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Canada's New Democratic Party leader Jagmeet Singh attends a news conference on Parliament Hill on April 19, 2021.

PATRICK DOYLE/Reuters

Recent polls have Jagmeet Singh’s NDP doing relatively well and Justin Trudeau’s Liberals likely still short of a majority government, despite the government’s solid response to the COVID-19 pandemic. Why?

The answer might lie in Mr. Trudeau’s loyalty to his friends.

To everything there is a season, and we are entering the season of horse-race stories. Just about everyone expects the Prime Minister to seek the dissolution of Parliament this summer for an election in the fall.

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Mr. Trudeau clearly hopes to win a majority government. But there is good reason to suspect he might not.

An Abacus poll released Thursday shows the Liberals with 37-per-cent support, compared with the Conservatives at 27 per cent. The NDP sits at 18 per cent. (The online survey of 2,070 Canadians has the equivalent of a margin of error of 2.2 percentage points, 19 times out of 20.)

A recent release from Leger tells a similar tale: Liberals, 34 per cent; Conservatives, 30 per cent; NDP, 20 per cent. (The online panel of 1,542 Canadians would have a comparable margin of error of 2.5 percentage points, 19 times out of 20.) These numbers are above the 16 per cent the NDP earned in the previous election.

Since the Grits are already dominant in much of Ontario and Atlantic Canada, while the Tories own the Prairies, the path to a Liberal majority would most likely come at the expense of the Bloc Québécois in Quebec or the NDP in British Columbia. But the Bloc vote is about where it was at the 2019 election, and the NDP appears to be holding steady in B.C.

Although Erin O’Toole’s Conservatives seem to be going nowhere in the polls, a strengthening NDP could help the Tories keep what they’ve got and maybe even make a few gains by exploiting NDP-Liberal vote splits.

In short, the path to a Liberal majority appears uncertain.

How can this be? The federal government’s response to the pandemic has been effective. Yes, there were big mistakes at all levels of government in acquiring personal protective equipment and, tragically, failing to protect people in long-term care.

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But the vaccination program, after an uncertain start, is going well. The economic supports have worked for individuals, employers and the overall economy. In deaths per million, surely the most important metric, Canada ranks ahead of the United States and every country in Europe, apart from Denmark, Finland and Norway.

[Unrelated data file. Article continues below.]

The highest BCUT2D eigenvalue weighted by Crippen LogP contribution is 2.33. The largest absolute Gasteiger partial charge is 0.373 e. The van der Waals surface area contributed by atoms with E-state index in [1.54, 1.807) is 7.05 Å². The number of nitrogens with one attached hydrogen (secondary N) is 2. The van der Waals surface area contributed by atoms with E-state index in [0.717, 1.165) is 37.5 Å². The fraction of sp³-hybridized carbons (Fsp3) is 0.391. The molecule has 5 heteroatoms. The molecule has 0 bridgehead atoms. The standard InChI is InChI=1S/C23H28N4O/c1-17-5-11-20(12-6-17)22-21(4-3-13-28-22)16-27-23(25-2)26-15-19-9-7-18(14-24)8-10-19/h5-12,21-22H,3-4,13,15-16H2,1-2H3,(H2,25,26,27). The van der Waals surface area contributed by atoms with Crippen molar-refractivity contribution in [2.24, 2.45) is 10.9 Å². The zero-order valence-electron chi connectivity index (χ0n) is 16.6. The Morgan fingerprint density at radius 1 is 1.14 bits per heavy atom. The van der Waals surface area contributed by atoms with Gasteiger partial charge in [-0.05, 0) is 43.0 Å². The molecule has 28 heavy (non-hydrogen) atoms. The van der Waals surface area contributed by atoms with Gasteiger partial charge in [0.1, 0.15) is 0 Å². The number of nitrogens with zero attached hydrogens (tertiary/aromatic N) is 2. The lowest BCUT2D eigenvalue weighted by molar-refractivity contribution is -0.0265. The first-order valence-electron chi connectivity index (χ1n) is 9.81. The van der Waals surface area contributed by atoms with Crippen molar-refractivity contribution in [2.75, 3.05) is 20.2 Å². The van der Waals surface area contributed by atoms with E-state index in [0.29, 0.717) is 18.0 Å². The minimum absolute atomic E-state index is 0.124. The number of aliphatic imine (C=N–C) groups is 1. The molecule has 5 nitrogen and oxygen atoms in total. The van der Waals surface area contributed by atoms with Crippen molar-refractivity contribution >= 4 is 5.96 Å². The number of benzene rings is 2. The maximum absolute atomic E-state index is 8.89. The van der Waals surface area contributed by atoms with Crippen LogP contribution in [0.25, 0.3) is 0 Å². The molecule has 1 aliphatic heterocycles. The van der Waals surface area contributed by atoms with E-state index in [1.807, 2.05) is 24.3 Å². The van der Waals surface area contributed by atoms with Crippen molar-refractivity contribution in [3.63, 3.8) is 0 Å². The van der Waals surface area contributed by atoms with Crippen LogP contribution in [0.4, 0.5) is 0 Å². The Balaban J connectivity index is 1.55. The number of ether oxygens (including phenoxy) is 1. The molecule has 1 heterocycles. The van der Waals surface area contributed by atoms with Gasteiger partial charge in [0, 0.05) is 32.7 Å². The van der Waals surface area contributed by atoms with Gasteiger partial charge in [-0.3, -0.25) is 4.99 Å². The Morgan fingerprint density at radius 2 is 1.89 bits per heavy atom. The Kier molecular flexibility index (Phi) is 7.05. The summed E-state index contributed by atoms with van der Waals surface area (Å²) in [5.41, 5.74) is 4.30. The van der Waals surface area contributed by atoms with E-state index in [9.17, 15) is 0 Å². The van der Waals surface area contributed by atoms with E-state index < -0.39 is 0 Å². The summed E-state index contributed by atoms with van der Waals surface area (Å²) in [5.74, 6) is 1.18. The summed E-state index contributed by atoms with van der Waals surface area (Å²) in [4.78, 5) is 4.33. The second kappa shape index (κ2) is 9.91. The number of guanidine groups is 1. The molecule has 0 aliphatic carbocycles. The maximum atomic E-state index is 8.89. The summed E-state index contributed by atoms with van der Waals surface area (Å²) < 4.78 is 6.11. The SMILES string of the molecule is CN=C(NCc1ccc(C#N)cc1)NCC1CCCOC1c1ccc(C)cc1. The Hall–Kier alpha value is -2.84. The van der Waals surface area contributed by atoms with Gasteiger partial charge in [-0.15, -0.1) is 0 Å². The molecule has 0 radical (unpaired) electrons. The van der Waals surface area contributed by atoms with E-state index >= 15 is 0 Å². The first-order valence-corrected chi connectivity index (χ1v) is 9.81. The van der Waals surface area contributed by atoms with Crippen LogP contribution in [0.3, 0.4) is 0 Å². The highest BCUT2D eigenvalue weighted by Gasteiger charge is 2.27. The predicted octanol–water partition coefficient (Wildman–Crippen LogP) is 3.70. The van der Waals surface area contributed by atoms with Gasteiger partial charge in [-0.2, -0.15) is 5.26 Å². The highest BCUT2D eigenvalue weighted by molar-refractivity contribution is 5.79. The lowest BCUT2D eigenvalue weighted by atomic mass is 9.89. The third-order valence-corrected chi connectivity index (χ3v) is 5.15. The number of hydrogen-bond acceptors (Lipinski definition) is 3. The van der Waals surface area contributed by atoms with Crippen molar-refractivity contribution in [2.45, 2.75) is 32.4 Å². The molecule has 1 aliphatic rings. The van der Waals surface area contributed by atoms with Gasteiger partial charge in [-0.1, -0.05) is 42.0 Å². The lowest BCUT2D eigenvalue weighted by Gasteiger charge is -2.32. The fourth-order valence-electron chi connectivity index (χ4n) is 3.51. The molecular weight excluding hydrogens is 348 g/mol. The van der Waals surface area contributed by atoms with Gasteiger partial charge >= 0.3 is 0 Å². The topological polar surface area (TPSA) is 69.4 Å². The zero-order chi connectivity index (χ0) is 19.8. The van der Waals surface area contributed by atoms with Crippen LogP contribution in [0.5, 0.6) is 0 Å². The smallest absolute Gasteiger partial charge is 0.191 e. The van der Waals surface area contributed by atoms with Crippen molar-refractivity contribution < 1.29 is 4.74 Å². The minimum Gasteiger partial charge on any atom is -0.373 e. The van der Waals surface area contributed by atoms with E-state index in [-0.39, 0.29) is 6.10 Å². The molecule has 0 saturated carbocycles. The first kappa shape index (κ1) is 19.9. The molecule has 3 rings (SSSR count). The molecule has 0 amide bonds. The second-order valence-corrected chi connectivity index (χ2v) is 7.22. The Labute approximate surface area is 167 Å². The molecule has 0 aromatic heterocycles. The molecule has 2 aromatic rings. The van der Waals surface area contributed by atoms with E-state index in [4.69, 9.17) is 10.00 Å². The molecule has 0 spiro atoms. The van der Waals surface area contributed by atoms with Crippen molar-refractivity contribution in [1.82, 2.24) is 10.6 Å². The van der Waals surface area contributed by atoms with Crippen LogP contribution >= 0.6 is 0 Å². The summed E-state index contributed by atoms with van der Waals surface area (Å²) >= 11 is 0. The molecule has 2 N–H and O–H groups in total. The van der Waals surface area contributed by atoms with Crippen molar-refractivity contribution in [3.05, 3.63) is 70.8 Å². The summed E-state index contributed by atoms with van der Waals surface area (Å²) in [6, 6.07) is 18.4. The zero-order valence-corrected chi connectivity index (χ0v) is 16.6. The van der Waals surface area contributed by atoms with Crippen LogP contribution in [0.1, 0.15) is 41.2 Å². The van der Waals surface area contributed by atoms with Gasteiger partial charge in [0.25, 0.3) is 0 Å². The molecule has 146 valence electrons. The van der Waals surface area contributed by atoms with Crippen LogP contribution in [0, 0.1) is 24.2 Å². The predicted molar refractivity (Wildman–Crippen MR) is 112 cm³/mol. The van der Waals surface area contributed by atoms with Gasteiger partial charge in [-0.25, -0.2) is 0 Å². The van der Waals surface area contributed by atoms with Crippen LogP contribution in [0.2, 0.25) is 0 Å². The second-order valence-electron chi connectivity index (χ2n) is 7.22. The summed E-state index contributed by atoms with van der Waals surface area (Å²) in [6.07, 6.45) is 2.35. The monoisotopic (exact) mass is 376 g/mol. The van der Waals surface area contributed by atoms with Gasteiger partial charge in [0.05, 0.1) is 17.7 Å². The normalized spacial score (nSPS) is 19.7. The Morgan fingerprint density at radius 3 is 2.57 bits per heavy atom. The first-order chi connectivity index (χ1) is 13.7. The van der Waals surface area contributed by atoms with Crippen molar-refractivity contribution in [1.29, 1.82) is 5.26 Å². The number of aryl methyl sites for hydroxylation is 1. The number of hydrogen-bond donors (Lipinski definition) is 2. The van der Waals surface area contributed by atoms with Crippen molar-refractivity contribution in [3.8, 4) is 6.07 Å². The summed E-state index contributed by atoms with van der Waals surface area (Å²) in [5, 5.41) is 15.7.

The Leger survey reports that 56 per cent of Canadians are satisfied with how the federal government has responded to the pandemic. So how can Canadians approve of the Liberals’ handling of the biggest crisis to hit this country in generations, while being lukewarm to the government over all?

Perhaps it is because of things that happened outside the pandemic. For example: Mr. Trudeau was an ardent feminist, until the complaints of women in the military jeopardized his Defence Minister. Then the party rallied round Harjit Sajjan.

He was for open government, until Parliament demanded explanations for the firing of two scientists at a Winnipeg lab. Then he treated Parliament with contempt.

A year ago, we learned that Ottawa had given the WE Charity, run by Craig and Marc Kielburger, a multimillion-dollar contract for a student volunteer program, and that members of the Trudeau family had received generous speaking fees from WE.

This week, The Globe’s Robert Fife and Steven Chase revealed that Liberal MPs were sending a portion of their office budgets to a company founded by Tom Pitfield, a buddy of Mr. Trudeau since childhood who helps run the Liberals’ digital election operations.

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Justin Trudeau stands for open, honest and ethical government. But friends are friends.

Jagmeet Singh remains visibly apart from all of this. Unlike Justin Trudeau and Erin O’Toole, he is not the son of a politician. He is the son of immigrants, a kid who used both his brains and his fists to survive growing up in Windsor, a young lawyer and activist who could have joined the club, but who decided he was happier on the outside. Maybe voters get that.

If so, then Liberals may have a harder time winning that majority than they expect.

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